A question for all the computer guys

Discussion in 'Vintage Topic Archive (Sept - 2009)' started by nicadflyer, May 8, 2008.

  1. I have a old (6 years) computer and I have finally filled it's 60 gig hard drive. I was thinking of installing a second internal drive, but maybe I should go with a USB external drive instead. I'm thinking an external drive would work with the new system when this one heads for the toilet.

    Are the external drives just for back up or can they be used as the main drive?

    Is there any other things I need to know about USB drives?
  2. Strangerous

    Strangerous Member

    If you had the OS and all other programs on your external hard drive, then it should be able to switch to and fro whenever you like. BUT it is a royal pain in the arse to have it set this way, especially when you think about having to go into the BIOS / CMOS settings and "Richard's nickname" with options before and after every "switch".
    If there were any way that you could NOT try to use it as an internal drive, it would be the best way. Just my opinion, but YMMV.

  3. I've never tried it but I would think if the BIOS allows booting from USB you could use it as your main drive. I personally would go with an internal for the OS and if necessary an external for data / backup.
  4. Strangerous

    Strangerous Member

    +1 on that, just for the ease of use factor alone.

    I don't know if you've purchased an external HD yet, but here's a link to a 250GB External HD, it costs $75.96 + $6.98 shipping. So $82.94 will have it sitting at your doorstep.
  5. Mike_AZ

    Mike_AZ U.S.S. Member

    You could, but the performance hit you are going to take over USB won't be worth it. USB is much slower that your internal hard drive connection. Hard drives are pretty cheap right now, Taurus may even still have some for sale.
  6. Strangerous

    Strangerous Member

    I'd support a member of the forum before I'd buy from an online store, too. if the option was available.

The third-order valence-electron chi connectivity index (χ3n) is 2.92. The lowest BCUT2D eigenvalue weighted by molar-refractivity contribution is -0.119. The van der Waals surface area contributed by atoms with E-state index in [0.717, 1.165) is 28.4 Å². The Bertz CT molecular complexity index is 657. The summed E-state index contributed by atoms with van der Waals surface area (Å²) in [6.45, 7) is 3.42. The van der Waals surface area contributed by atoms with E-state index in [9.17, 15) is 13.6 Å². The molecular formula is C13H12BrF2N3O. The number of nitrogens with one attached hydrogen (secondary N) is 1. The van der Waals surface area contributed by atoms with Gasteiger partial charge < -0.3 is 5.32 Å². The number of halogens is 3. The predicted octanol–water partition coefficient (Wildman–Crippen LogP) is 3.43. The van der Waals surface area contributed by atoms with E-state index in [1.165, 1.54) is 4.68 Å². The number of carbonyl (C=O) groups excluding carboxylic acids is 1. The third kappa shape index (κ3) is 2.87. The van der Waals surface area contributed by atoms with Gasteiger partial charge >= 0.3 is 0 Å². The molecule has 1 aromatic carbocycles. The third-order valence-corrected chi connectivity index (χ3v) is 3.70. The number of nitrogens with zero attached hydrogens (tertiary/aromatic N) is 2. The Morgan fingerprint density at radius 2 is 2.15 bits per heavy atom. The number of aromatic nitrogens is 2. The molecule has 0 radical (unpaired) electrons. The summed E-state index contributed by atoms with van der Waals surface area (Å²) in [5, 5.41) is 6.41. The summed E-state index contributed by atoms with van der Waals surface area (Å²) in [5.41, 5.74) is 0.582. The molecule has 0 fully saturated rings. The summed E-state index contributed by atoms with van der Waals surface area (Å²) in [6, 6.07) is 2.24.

7. AGuyNamedMike

    AGuyNamedMike Lifetime Supporter

    Just get the external drive and start copying all your important data (pictures, songs, movies, game saves, Office files, etc) to it. Get in the habit of doing this frequently, and deleting the infrequently accessed stuff from your computer's internal hard disk to keep it from filling up. I wouldn't bother putting a new drive in such an old PC, you'll probably be buying a new one within a year or so. As mentioned, don't try to use it as a system drive. By being more proactive in your data storage management, you will get a better grasp of just what you have in there, and prioritize it appropriately. You can use it to backup data from all your computers if you have more than one by just carrying it around your house, and you can take it with you if you need to share ALL your photos or music with somebody. And one of the biggest benefits drive for data storage is that when the house catches fire, it's the only computer device you need to grab.

    I'm a computer professional and am paranoid about my data, so I have separate internal system and data disks on all my PCs for performance reasons, and have scheduled backups going to my media server, with additional scheduled uploads to a server at my work for extra protection of what I consider very essential data, but that is more expense and trouble than most would bear.